New ways of production management and work organization are introduced changing the production setting from supply-driven to demand-driven when competition is not focused on lower costs but on product innovation. The need for flexibility motivates the implementation of the JIT system, the multivalent and multi-qualified work, and a new work-administration relationship based on cooperation instead of conflict (Hoffman & Kaplinsky, 1988).
The cooperation between manufacturers and suppliers is necessary due to the need of production planning resulting from the implementation of JIT (external extended), the technology progress, which includes products that require coordination between manufacturer and supplier and among suppliers, and from the increasing technology of the products which leads to the need of more coordination.
According to Womack, Jones & Roos (1992), lean production combines the advantages of craft and mass production while avoiding the high cost of the former and the rigidity of mass production. It is a holistic approach based on principles and logics that affect all aspects of the production system. It focuses on solving problems and on achieving the desired quality without redoing much of the work and with continuous improvements.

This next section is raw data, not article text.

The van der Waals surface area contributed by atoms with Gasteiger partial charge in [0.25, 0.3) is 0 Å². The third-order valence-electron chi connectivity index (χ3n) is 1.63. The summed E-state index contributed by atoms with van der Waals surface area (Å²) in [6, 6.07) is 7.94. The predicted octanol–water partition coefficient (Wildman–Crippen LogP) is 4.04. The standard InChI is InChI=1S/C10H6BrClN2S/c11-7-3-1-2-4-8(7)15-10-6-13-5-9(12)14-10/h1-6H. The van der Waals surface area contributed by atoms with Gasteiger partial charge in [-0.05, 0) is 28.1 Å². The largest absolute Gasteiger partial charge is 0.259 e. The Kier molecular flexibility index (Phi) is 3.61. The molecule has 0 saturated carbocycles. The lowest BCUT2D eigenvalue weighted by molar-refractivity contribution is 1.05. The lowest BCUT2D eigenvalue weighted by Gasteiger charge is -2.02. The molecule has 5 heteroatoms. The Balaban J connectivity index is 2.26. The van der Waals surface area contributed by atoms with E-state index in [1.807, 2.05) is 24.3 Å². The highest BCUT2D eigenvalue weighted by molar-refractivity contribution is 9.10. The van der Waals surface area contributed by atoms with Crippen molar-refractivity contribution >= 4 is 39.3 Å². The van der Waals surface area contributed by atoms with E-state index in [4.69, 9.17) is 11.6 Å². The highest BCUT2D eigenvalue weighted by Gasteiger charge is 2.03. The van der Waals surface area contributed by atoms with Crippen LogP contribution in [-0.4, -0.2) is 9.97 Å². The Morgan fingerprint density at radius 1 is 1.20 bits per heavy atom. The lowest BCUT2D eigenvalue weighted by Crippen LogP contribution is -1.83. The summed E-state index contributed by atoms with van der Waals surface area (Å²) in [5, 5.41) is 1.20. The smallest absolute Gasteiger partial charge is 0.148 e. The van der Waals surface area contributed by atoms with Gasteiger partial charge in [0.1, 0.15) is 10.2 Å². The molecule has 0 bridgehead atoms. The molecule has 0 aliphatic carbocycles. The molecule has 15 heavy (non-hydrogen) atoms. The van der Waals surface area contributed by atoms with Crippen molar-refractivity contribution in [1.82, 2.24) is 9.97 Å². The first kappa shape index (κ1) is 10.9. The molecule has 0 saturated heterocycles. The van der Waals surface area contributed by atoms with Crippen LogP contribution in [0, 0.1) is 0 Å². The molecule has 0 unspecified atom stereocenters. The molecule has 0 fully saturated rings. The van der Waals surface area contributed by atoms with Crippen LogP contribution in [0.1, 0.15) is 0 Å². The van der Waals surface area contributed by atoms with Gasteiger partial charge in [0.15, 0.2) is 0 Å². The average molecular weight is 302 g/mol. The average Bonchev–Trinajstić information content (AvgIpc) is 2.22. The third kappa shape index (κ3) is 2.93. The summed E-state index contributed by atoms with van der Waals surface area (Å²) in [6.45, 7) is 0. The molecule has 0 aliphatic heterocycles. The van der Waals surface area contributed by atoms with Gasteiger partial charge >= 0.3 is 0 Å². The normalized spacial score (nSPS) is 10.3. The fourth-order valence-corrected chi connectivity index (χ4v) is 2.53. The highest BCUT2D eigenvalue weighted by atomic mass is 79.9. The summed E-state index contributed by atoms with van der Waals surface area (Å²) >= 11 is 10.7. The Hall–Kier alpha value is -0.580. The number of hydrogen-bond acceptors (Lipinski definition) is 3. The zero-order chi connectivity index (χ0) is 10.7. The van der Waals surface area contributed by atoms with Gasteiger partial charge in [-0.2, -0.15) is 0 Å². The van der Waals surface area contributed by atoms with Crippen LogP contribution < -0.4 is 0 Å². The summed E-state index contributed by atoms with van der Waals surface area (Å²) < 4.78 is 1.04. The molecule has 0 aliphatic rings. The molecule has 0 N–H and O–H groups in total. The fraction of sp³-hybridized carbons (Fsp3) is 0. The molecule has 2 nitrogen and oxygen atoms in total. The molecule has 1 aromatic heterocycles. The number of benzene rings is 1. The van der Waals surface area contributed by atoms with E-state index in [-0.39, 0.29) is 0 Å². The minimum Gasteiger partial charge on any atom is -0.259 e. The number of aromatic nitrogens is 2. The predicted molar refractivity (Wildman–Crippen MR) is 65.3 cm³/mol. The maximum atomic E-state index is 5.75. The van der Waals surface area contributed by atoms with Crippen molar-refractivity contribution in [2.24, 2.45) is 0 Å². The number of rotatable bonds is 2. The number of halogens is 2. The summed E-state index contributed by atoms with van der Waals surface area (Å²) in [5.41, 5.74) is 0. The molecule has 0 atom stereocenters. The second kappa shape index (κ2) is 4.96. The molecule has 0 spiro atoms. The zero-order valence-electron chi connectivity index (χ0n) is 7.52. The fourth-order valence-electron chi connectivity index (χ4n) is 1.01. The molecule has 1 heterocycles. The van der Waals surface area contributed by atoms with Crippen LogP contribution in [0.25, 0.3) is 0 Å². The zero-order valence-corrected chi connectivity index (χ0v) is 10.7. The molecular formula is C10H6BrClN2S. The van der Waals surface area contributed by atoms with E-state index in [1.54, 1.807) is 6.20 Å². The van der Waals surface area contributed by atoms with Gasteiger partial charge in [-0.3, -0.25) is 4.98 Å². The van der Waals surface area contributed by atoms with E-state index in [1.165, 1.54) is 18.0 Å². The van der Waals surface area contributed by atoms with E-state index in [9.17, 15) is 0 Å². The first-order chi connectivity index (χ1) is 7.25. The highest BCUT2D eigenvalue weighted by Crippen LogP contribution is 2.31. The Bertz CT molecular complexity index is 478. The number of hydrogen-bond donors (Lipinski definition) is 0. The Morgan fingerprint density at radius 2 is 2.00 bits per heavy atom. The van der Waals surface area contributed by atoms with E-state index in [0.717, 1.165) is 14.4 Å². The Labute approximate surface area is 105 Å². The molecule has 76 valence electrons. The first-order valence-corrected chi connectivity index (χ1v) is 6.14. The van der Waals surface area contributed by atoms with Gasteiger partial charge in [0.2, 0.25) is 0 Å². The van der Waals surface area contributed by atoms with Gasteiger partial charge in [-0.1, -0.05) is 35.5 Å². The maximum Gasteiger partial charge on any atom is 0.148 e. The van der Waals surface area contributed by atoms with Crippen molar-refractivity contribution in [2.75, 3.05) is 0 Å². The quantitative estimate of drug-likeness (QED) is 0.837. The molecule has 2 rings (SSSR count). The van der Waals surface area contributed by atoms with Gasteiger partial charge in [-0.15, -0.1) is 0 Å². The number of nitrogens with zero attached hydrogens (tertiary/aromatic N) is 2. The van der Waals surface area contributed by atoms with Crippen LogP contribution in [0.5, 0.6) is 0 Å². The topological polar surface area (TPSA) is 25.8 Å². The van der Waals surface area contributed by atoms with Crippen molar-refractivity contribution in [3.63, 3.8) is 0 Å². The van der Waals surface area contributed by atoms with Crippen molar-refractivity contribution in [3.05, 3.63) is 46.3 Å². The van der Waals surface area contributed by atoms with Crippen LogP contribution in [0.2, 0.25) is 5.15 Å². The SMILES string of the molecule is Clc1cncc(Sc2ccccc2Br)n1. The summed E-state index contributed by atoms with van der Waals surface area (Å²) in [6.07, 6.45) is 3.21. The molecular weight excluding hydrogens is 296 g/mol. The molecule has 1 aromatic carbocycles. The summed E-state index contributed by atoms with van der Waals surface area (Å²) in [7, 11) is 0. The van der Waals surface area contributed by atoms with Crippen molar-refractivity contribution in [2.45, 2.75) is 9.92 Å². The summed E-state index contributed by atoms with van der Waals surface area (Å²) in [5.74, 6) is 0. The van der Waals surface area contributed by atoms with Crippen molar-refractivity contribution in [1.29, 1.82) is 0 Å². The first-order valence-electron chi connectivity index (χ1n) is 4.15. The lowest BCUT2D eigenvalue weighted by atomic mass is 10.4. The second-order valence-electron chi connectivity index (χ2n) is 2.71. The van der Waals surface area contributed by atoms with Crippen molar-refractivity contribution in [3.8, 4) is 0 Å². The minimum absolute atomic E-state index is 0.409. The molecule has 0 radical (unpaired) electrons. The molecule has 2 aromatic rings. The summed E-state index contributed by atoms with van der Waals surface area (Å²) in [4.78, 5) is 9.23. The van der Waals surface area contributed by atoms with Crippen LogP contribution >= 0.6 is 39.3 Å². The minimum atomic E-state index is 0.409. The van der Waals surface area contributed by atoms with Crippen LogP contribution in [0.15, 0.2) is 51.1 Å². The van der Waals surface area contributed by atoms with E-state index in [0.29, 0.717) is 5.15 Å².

These authors argue that a production organization model is markedly different from the mass production model. Its work organization is not focused on tasks and workstations. It is structured based on teams of multivalent and multi-qualified workers (every team has a leader), who take over most of the tasks and responsibilities reducing the indirect work drastically.